Police launch Cybercrime information website ({{contentCtrl.commentsTotal}})

Computer.
Computer. Source: Anna Aurelia Minev/ERR

On Tuesday, the Central Criminal Police launched a cybercrime information and notification website that provides cybercrime information and advice on how to recognize phishing attacks or restore access to their personal accounts.

"In cyberspace, there is our personal, but also sensitive information, which is attractive to criminals and it is important to report it when you are a victim of a crime. Contacting the police may not be the first thought. A fresh website will help provide information quickly and conveniently. The easier letting know of the crime ise, the more we get to know about the crimes committed," Oskar Gross, head of the Central Criminal Police's cybercrime bureau, said in a press release.

In the case of computer and cybercrime, the investigator needs to know the details, which may not be immediately communicated to people. "The site has different scenarios and we ask people to answer specific questions and describe their actions. For example, we can let you know if you have received a suspicious email, your account has been taken over by a stranger, or a website has been attacked," Gross described some scenarios and added that you can also send a hint to the police via this page. "We also provide preventive tips on how to avoid becoming a victim, as well as information on what to do if you are already a victim," Gross added.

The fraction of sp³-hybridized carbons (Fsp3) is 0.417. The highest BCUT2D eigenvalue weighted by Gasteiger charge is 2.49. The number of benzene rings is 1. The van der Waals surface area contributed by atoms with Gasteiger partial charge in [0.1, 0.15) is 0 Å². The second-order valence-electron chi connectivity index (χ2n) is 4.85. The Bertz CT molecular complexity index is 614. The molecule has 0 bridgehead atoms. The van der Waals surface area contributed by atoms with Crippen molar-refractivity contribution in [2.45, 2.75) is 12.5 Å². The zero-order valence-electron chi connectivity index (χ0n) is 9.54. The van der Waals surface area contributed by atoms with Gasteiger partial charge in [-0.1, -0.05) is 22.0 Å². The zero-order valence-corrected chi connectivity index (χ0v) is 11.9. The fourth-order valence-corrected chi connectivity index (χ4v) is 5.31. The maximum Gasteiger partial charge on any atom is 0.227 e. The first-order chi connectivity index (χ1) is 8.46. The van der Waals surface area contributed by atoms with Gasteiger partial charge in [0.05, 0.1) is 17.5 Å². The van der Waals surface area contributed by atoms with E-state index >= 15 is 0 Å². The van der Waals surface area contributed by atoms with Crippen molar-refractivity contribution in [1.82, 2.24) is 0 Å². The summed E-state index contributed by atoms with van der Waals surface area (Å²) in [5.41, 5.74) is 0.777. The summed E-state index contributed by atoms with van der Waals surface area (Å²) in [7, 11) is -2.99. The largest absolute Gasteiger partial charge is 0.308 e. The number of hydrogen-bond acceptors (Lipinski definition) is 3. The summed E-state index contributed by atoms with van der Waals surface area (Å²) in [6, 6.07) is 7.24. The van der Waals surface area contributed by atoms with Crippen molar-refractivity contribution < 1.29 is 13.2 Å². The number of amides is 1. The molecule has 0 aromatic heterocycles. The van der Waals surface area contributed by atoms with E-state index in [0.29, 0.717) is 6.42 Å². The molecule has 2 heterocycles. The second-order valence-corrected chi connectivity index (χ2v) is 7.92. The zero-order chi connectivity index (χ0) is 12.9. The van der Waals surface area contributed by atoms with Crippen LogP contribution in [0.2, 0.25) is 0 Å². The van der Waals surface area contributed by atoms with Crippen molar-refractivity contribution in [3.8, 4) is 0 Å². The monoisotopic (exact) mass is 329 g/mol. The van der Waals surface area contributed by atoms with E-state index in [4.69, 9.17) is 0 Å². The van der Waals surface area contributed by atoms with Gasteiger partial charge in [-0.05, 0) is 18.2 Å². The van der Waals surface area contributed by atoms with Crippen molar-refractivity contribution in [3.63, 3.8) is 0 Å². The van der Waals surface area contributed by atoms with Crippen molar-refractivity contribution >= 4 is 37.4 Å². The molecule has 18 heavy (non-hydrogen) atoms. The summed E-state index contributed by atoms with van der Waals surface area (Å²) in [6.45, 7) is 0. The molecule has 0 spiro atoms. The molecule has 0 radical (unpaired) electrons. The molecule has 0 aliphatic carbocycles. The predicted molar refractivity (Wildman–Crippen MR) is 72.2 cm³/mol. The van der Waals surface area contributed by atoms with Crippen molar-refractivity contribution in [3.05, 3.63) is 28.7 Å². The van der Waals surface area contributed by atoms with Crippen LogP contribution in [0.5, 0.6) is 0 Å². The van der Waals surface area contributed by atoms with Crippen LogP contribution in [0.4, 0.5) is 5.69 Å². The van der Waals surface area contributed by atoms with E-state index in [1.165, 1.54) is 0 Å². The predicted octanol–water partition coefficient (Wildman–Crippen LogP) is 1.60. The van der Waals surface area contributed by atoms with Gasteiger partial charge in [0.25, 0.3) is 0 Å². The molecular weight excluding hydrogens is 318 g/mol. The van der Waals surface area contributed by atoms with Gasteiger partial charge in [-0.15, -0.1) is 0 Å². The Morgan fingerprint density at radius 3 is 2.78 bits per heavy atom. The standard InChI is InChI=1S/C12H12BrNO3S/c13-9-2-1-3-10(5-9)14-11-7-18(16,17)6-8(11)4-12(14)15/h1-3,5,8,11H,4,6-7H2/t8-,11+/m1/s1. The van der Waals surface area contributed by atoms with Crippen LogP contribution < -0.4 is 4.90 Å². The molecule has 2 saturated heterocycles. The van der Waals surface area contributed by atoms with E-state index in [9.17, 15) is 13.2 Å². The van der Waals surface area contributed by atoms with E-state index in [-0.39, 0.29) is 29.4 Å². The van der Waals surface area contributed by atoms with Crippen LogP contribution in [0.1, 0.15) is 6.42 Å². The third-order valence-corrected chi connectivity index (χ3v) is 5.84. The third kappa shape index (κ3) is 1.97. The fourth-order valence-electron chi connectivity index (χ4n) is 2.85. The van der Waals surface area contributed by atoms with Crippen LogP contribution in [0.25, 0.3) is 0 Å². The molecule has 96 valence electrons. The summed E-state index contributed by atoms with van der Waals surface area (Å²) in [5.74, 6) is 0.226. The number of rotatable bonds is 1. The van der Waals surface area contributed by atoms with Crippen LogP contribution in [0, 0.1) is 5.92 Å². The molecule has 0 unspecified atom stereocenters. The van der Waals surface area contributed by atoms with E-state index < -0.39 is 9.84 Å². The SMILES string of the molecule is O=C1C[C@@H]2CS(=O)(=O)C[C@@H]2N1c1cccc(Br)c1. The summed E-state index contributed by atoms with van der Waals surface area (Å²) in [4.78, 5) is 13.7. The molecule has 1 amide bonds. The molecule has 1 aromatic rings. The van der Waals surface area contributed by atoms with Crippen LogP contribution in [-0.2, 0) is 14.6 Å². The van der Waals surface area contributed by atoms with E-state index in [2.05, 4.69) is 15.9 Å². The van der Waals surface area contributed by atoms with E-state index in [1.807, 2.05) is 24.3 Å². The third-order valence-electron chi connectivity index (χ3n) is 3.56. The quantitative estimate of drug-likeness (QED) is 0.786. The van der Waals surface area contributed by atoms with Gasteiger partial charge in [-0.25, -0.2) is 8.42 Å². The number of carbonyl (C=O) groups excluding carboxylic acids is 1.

According to Tõnu Tammer, head of the CERT-EE Department of Cyber ​​Incident Management of the State Information System Agency (RIA), the problem is the lack of information or the speed of transmission of information. "We know from other countries, and from our own experience, that cyberbullying is increasingly being fought with bad intentions, but that information is not always passed on to government agencies who can do something. That's why cyber.politsei.ee is a good place to leave a mark on what happened to the police and the National Information System Agency," Tammer said. 

"With the data we collect, we can better anticipate the whole picture of what is happening in Estonian cyberspace, and thus prevent or warn when new types of fraud and crime are spreading," Tammer added.

The information provided helps the police to gain an overview of what is happening in the digital world and, in addition to helping a person who is a victim of cybercrime, it also helps protect other people from cybercrime. This can mean working with partners to inform the public about new crime schemes, but also to help investigate cases. Reports have also made it easier to link 

cases and get a better overview of the activities of criminals.

The website created can be found at: https://cyber.politsei.ee/ and was created by the RIA.

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Editor: Roberta Vaino

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